St. Cyril-Belozersky monastery Russia
Only 300 people now live in Goritsy town. The convent of 500 nuns was in the village which was closed during the Soviet times and only in 1999 was reopened again after approx. 60 years.
- The first settlers were from Finland and settled down close to rivers. They gave many names to lakes, rivers and hills.
- Goritsy and Kirillov are also known for its souvenir market selling birch souvenirs and interesting laces. The Vologda region won many international exhibitions with its laces.
- The total area of Vologda consists of 26 districts with Vologda being the main town.
- It’s the land of forests, mostly pine trees.
- Locals pick 20 kind of berries and 100 kind of mushrooms here. Cranberries cure health problems with high pressure and high temperature.
- More than 5,000 lakes with the White Lake with is 1,100 square km being the biggest.
- And more than 20,000 rivers.
- Russian people know the Vologda region for its butter which is the tastiest in the country. To produce 1 kg of butter they use 35 kg of milk and it tastes like nuts.
- The Vologda region is also famous for the Father the Frost (the Russian Santa Claus) who is believed to live in the area.
St. Cyril-Belozersky Monastery
- St. Cyril-Belozersky Monastery, founded back in 1397, is one of the most famous Russian monasteries.
- Other names: Monastery of St. Cyril of the White Lake, St. Cyril-Belozersk Monastery, St. Cyril of Beloozero’s Monastery, St. Cyril’s Monastery or Kirillo-Belozerski monastery in Russian.
The monastery was built by the monk Cyril.
It is said that Cyril heard a voice telling him to go to the North from Moscow so he came here 600 km North.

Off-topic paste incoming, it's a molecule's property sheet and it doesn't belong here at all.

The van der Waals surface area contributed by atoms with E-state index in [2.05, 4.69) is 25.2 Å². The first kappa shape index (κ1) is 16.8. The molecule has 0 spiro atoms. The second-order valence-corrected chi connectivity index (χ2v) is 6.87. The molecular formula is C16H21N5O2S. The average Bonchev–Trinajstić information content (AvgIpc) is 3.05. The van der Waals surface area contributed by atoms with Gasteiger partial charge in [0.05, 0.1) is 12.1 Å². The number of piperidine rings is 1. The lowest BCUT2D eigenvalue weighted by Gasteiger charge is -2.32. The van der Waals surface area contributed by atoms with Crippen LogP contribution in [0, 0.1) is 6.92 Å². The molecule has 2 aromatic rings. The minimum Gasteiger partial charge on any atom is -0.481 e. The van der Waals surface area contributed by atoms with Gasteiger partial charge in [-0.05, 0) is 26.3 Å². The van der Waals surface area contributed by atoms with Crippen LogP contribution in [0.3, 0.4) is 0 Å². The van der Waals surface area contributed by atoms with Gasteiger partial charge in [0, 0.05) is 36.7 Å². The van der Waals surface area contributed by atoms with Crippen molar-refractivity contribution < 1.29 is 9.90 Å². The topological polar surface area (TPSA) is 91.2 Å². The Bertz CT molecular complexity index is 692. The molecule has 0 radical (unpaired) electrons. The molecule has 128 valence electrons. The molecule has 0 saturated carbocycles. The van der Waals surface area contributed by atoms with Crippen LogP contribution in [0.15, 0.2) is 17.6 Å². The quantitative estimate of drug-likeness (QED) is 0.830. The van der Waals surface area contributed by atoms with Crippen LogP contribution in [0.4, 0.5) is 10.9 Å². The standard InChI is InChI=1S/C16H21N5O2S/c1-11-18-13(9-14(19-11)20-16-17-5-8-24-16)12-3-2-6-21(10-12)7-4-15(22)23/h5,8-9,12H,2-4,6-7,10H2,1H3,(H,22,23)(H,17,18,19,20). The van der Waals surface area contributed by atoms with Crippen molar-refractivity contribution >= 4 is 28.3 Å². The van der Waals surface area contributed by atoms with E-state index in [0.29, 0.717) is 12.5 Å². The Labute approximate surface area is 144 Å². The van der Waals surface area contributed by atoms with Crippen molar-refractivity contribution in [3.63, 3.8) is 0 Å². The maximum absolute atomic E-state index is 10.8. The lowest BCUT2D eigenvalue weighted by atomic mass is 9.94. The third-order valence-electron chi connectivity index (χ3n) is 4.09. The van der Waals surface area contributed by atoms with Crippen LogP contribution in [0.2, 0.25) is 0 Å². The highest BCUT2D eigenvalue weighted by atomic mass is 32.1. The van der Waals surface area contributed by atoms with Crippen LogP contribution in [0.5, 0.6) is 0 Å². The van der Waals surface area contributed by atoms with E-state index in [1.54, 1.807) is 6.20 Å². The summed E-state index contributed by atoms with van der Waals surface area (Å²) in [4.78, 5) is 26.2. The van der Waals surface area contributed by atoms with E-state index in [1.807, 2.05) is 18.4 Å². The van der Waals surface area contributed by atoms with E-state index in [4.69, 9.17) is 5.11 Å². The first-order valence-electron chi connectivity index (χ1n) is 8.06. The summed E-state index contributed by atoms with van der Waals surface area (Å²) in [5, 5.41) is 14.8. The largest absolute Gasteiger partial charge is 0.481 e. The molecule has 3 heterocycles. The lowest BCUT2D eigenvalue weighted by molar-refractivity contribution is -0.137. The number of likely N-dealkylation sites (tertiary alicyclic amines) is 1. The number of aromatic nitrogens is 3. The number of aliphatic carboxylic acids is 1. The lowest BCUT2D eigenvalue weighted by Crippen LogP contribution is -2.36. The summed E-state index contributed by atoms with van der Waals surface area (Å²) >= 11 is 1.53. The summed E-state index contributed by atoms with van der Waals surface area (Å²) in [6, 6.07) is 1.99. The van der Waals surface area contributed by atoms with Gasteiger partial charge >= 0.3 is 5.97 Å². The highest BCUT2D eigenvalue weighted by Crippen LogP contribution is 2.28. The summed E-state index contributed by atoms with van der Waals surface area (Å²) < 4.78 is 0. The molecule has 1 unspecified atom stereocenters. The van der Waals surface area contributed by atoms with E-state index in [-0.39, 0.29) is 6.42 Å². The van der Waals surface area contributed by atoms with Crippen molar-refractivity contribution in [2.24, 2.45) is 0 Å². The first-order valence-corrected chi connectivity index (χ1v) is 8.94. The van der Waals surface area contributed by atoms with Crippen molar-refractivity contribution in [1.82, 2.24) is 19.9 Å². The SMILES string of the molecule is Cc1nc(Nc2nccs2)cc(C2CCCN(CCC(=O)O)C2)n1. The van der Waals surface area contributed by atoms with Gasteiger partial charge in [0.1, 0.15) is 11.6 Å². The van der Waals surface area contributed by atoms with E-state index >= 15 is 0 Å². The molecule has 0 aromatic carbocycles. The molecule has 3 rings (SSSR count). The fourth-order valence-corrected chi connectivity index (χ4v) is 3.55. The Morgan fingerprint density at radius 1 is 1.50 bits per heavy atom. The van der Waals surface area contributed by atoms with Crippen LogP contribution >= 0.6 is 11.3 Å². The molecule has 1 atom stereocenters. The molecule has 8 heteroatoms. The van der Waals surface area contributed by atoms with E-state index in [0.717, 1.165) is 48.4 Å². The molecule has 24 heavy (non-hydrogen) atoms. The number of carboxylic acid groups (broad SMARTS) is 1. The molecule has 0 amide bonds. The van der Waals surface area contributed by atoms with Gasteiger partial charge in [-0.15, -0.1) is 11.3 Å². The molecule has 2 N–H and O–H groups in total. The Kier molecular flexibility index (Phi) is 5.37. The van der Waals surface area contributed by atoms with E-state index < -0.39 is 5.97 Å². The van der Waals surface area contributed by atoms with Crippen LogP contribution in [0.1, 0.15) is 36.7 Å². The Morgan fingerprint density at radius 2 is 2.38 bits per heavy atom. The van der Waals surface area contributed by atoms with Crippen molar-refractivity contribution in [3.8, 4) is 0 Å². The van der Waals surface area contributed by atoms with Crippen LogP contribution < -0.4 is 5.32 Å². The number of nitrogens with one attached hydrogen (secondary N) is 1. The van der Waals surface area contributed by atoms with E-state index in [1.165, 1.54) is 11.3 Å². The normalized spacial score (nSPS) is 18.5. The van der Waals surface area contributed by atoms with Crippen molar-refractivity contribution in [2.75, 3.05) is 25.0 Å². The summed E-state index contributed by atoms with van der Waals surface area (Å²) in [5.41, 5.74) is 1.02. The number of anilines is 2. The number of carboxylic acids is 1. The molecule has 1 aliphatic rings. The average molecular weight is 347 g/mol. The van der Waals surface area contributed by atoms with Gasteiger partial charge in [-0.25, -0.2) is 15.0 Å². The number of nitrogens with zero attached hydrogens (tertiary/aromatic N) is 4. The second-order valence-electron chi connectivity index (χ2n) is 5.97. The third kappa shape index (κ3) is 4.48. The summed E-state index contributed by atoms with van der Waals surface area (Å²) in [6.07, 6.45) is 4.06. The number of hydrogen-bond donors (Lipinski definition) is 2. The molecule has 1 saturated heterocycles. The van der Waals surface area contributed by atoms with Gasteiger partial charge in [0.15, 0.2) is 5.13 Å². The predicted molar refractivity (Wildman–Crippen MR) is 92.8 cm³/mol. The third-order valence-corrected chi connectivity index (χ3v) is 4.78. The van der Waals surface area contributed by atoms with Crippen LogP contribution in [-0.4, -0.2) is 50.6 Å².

When Cyril came where, he was 60 and the place was deserted so in the beginning he lived in a hut.
First, in 1397 he founded the wooden monastery and then a little settlement around it.
The locals believe that Goritsy is the symbol of light vs. the near-by Maura hill represents darkness. Cyril stood on top of the Maura hill when he saw the whole area where he then built the monastery. Now we can see a footprint of Cyril there and if you put your foot into the footprint, your wishes will come true.
- Cyril lived here for 30 years until he was 90, then he was buried here and was canonized a Saint.
The monastery is located in the town centre. Both wooden and new stone houses are around, mostly just of 2 storeys as the first floor was a shop which owners lived on the second floor.
6 nuns now live inside the monastery. The rest is a museum.
Nowadays, 7,000 people live in Kirillov town.
It used to be the biggest monastery in Northern Russia. You can check out on the map at the entrance how vast it is.
Now the monastery consists of 3 parts. The other part was added here in the 17th century.
It covers the area of 12 hectares.
The main gate was built in the 16th century and painted with frescos which are preserved on the open air.
The legend says that “If you pass through the gate in silence, you will get rid of one sin.” So of course, I walked silently through it smiling how a few seconds could erase all my sins.
- There are 11 stone churches inside the monastery.
- The Assumption Uspensky Cathedral with green domes is located at the main monastery square. It was built in 15th century from May to September by 20 workers only. It was a warm church used only in summer time and never in winter. The Cathedral had a bell tower from the 16th century which was rebuilt in the 18th century.
- In the beginning of the 16th century another church was built next to it with a bakery where nuns made bread so the church was heated on from that oven heat. In winter it could get to around 12 Celsius inside the church but in the nuns’ rooms only 5 Celsius without heating.
- The monastery was the place were Russian noble people prayed so it was a very rich place, especially in the 17th century. Back then, 200 nuns and 700 workers lived here at one time.
- 20,000 peasants lived officially on the monastery land plus their wives and children so maybe altogether around 80,000.
- The monastery had a total income of 500,000 golden rubles in that time. Just for your information, you could buy a cow with a land for 3 rubles only.